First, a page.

Understanding and accepting that Texas Holdem is a very complex game where even in its online form a deep understanding of your opponent playing style, the value of Table Position play, and knowledge of how and when to bluff are essential elements to success will lead you to conclude that removing the complex mathematics to an automated aid has to be beneficial to all of the other facets of the game that must be monitored.

Highlighting outs that you may have overlooked. Given the number of variables that have to be assessed in any particular hand it is very easy to overlook straights, flushes and other potential hands for either yourself or your opponents. Overlooking opportunities presented by your own cards will happen from time to time, but seeing what your opponents could have and understanding the statistical likelihood of them catching big hands is difficult on your own. Complex Poker Odds Calculators such as HoldemPokerCalc are able to detail opponent odds for up to 9 opponents holding 18 cards you cannot see.

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Odds Calculators for Texas Holdem

Posted by root on Wednesday, February 28 @ 12:23:17 UTC (6347 reads)

In the world of online poker, as in so many fields, information is king. To be successful in poker you need to beware of the statistical reality of the game. The first and most shocking statistic is that only 5% of players make money playing poker leaving the rest of us to either play for the enjoyment of the game or lose money gracefully under the delusion of self brilliance. Most new poker players underestimate the skills required and by definition they don’t have the experience to succeed (hence the term “fish”).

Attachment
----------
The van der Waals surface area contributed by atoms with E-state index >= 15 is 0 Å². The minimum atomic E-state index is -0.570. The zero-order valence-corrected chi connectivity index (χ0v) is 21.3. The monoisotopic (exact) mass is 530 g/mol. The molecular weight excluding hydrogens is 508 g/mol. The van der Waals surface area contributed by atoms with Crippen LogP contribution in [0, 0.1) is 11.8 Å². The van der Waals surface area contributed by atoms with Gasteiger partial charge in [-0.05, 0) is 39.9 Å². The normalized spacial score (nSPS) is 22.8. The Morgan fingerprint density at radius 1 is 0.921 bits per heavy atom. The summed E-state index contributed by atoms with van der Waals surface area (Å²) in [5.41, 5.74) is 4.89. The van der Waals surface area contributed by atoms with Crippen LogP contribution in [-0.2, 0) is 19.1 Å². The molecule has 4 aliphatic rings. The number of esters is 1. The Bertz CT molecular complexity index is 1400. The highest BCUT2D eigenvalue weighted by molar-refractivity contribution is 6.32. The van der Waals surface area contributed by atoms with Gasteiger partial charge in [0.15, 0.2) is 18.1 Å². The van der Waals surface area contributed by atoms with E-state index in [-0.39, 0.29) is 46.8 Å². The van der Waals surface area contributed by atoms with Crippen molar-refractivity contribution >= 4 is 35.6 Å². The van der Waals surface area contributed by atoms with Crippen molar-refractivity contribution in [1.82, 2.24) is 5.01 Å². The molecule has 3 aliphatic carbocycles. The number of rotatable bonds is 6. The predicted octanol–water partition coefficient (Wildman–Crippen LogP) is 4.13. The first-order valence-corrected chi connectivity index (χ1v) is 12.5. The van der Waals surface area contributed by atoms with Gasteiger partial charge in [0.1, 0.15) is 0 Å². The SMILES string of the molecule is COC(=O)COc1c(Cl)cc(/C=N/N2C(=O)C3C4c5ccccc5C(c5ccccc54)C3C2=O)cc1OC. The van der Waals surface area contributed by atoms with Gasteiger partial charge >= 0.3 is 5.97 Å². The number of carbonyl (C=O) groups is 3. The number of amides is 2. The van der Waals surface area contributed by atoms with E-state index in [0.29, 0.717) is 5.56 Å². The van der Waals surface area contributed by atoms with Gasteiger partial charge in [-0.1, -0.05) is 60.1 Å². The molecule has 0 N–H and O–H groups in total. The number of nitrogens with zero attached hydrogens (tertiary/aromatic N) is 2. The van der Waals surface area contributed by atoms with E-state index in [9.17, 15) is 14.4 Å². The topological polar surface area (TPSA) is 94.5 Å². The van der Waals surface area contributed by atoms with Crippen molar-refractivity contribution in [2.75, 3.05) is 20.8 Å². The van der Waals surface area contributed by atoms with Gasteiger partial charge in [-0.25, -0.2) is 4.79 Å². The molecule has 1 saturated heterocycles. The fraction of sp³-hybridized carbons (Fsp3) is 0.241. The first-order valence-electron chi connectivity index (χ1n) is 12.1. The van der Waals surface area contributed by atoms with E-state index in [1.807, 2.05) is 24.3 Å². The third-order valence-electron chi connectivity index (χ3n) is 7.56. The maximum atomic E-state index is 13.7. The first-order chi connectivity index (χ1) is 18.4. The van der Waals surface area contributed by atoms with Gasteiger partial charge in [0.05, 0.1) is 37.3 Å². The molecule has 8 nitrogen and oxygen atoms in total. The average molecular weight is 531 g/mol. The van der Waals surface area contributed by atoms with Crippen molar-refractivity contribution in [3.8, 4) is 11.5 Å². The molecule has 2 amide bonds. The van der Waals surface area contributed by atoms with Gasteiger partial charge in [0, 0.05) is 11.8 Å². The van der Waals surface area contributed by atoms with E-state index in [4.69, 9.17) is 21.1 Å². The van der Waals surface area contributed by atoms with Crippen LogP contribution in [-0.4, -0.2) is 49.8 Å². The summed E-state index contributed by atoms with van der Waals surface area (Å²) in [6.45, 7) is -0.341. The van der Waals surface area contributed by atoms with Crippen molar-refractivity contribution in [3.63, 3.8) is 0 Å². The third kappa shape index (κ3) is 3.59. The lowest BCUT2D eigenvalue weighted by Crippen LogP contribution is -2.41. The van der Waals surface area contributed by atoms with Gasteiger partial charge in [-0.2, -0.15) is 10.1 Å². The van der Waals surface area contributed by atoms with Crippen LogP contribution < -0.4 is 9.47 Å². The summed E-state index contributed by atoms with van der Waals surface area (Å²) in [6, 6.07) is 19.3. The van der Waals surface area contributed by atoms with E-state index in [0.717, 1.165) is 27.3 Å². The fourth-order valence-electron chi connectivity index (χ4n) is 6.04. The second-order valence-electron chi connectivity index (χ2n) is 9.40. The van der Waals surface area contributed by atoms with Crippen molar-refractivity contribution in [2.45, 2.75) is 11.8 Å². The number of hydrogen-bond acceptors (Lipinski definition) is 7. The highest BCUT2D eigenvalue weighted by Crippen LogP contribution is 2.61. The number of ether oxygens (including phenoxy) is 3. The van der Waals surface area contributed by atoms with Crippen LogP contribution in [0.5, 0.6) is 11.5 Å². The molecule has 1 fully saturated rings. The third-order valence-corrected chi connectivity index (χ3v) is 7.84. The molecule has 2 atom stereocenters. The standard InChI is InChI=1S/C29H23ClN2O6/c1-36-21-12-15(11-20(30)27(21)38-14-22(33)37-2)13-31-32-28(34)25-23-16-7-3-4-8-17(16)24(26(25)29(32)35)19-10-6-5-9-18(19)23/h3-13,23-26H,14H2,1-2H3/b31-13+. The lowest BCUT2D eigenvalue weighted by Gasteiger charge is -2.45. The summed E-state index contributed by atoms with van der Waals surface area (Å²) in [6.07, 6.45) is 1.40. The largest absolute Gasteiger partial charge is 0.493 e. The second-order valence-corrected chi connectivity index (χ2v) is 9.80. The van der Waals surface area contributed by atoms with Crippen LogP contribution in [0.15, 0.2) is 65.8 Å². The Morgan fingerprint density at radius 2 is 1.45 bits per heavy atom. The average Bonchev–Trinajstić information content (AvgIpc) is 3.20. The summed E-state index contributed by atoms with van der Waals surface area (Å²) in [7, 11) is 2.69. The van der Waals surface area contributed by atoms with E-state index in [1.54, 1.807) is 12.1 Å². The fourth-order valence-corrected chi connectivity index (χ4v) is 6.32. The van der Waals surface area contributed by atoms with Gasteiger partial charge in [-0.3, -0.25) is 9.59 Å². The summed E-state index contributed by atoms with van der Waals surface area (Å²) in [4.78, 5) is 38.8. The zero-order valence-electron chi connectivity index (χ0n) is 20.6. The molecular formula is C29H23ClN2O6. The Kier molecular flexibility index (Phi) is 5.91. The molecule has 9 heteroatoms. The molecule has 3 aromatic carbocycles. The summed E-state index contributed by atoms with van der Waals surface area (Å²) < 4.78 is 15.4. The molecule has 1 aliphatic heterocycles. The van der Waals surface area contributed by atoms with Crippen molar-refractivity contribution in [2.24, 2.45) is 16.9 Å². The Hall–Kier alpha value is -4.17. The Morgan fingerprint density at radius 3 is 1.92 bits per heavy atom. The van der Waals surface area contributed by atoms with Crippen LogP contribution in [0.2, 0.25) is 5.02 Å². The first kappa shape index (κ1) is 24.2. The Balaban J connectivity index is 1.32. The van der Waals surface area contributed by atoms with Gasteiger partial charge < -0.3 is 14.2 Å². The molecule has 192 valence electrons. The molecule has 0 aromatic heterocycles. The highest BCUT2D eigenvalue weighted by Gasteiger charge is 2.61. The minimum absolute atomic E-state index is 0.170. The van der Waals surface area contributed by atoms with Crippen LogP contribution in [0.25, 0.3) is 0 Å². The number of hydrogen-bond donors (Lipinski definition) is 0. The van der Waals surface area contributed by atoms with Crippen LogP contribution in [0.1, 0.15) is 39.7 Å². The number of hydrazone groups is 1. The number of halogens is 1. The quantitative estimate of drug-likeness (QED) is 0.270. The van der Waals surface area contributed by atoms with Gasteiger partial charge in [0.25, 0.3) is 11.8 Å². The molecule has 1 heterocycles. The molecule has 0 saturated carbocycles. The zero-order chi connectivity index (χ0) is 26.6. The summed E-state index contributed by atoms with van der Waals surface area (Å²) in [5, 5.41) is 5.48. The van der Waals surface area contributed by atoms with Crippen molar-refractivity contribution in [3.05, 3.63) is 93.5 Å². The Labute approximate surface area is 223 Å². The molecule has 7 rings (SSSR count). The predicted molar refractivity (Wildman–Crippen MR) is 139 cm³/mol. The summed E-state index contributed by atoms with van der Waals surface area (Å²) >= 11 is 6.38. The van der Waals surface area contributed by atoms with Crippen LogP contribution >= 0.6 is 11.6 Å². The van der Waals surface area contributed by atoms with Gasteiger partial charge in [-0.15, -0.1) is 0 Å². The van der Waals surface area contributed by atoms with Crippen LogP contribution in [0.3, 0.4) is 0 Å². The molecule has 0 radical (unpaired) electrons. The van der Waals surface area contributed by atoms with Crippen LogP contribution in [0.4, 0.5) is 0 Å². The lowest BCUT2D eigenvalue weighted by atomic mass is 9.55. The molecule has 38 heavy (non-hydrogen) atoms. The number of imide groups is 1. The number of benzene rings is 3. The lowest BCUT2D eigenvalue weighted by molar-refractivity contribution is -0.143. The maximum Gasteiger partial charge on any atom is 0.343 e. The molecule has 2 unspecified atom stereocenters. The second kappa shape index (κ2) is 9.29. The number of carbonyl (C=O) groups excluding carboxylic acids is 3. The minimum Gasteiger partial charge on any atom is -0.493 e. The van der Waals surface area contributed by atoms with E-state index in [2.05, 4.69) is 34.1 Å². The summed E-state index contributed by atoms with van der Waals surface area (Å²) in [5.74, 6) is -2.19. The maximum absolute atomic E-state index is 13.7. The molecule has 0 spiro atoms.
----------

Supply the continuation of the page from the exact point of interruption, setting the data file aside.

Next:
The first step in advancing your game is to accept the reality above and learn from it – learn by understanding the weakness in your game and accepting help as and when it presents itself. Help can come in many forms but the most obvious is to accept that you are not a mathematical genius and therefore unlikely to instantly be able to rework the statistics of each card on the Flop, Turn and River. Even if you are a gifted mathematician you’d be foolish to apply brainpower to the mathematical side of the card game when there are so many other facets to be mastered such as table position, player reading and situational bluffing strategies.

With the above in mind I set out to find and deploy a poker odds calculator to aid my own personal play. Having played the game for years I have a good sense of the maths but occasional reminders of odds faced in certain hands can be a good aid to playing strategy. Looking at the existing market for odds calculators I struggled to find one that covered all the bases I was looking for. In general odds calculators provide a mix of the following functions:

  • Initial hole card hand ranking (out of 169 possible starting combinations)
  • Odds of winning based on a simple calculation of your starting hand rank and the number of opponents at the table
  • Auto screen reading of cards